Prior to joining Andretti Autosport two seasons ago, Ryan Hunter-Reay had driven for six different squads since joining the Indy-car ranks in 2003.
The American pilot's issues weren't about natural talent, but about attaining that all-important continuity with a team. Hunter-Reay believes he has that now and it's hard to argue otherwise -- especially as his current run of three straight wins (Milwaukee, Iowa and Toronto) has propelled him into the IZOD IndyCar Series championship lead.
To him, finding a home has made an important difference.
"Now that I've been with the team for three years, we're like one big family," said Hunter-Reay, who holds a 34-point lead over Will Power going into the next race on July 22 in Edmonton, Alberta (2:45 pm ET, NBC Sports Network). "We know what one another wants. We support each other. [His engineer] Ray Gosselin and I -- the communication is easy. It happens. He knows what I want. I know what he wants.
"With [team owner] Michael [Andretti] in the stands, you've got a legend there that is calling the race and talking in my ear. It couldn't get much better for me."
In addition, Hunter-Reay also credited the new Dallara DW12 for leveling the playing field this season, as well as what he called a "free flowing" partnership between himself and teammates James Hinchcliffe and Marco Andretti for elevating the team as a whole in 2012.
"It's a number of factors that have brought us to where we are right now," he said.
But, of course, anything can happen between now and the 500-mile season finale on Sept. 15 at Auto Club Speedway in Calfornia. Hunter-Reay and Andretti Autosport are focused on qualifying and staying up front in order to make sure they're battling for wins in the final laps.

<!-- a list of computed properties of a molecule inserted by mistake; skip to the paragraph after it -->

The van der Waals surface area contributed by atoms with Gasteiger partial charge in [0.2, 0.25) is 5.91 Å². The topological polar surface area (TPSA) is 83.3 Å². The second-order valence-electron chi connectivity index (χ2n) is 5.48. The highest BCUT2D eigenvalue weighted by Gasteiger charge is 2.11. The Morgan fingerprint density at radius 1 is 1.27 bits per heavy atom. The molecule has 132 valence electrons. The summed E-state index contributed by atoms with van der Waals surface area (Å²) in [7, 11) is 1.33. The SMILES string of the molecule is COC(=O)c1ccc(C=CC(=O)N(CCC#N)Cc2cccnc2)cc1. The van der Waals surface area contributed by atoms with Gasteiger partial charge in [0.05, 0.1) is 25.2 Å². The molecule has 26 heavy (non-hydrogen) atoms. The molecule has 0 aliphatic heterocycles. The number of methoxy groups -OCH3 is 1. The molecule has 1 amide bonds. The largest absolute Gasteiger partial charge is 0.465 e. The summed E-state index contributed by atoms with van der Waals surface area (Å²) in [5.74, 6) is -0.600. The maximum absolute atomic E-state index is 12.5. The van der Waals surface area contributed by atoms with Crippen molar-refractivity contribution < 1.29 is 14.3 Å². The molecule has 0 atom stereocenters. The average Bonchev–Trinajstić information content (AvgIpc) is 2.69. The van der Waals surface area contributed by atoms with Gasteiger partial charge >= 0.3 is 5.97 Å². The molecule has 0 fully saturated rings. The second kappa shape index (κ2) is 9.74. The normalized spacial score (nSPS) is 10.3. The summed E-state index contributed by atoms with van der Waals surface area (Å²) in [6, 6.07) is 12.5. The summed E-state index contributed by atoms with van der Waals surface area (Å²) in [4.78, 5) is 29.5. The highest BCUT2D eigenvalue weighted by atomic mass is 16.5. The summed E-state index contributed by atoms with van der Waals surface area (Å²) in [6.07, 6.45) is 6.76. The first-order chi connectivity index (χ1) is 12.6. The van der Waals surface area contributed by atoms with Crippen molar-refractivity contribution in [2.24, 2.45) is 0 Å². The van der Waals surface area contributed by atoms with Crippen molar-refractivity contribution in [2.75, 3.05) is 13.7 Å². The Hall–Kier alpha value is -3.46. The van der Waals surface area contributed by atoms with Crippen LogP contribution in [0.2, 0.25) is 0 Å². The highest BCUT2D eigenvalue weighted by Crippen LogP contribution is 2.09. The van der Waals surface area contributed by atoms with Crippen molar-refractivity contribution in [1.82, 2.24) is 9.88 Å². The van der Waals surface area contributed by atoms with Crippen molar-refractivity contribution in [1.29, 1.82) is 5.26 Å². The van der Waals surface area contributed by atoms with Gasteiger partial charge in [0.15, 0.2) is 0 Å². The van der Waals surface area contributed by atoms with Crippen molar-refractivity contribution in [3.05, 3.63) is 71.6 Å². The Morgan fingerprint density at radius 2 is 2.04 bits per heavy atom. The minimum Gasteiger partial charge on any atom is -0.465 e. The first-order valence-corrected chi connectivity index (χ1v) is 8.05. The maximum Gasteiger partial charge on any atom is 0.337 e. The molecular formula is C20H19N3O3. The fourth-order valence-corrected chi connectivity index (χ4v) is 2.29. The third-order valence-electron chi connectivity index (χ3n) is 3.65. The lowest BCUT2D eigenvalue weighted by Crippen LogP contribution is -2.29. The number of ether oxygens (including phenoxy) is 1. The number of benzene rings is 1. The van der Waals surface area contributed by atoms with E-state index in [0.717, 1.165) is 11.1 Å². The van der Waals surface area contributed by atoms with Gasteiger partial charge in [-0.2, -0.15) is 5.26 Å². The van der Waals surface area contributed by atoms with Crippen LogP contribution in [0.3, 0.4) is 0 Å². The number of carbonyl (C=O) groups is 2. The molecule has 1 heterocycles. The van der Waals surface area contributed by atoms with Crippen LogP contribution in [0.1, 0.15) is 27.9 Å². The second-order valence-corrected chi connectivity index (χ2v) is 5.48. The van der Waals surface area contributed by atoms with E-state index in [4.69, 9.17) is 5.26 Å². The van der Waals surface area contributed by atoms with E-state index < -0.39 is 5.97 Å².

The five-race stretch that determines this year's championship may be the most important of Hunter-Reay's career. Perhaps that is why his current hot streak has failed to change his mentality, much to his surprise.
"What's really shocked me is after the wins, I haven't felt different about anything," he said. "I haven't felt a big sense of relief or I don't know. I feel hungrier now than I ever have. I've been in a position where I didn't have a ride for a full year in 2006, so I've certainly felt the lows.
"Now that we're on this high, it makes me really want to take advantage of this situation and make the most of it. There is no sense of complacency, nothing like that: 'Oh, okay, we did it.' I felt like we're not there yet."
Other cool stuff
The Honda Indy Toronto raised almost $500,000 for local charities. Main beneficiaries included Sunnybrook Women and Babies Program ($400,000+), YMCA Strong Kids Campaign ($50,000), and Make-A-Wish Canada ($35,000+)...
Two-time CART champion Alex Zanardi is ready to go for the gold in this summer's Paralympic Games. Zanardi, who lost his legs in a 2001 crash in Germany, has become an accomplished handbike racer and will look to follow up his 2011 New York City Marathon class victory with a gold medal for Italy this September in London, England. Fittingly for Zanardi, the Paralympics' road cycling event will take place on an auto racing track -- Brands Hatch...
Edmonton mayor Stephen Mandel has been named grand marshal for the Edmonton Indy...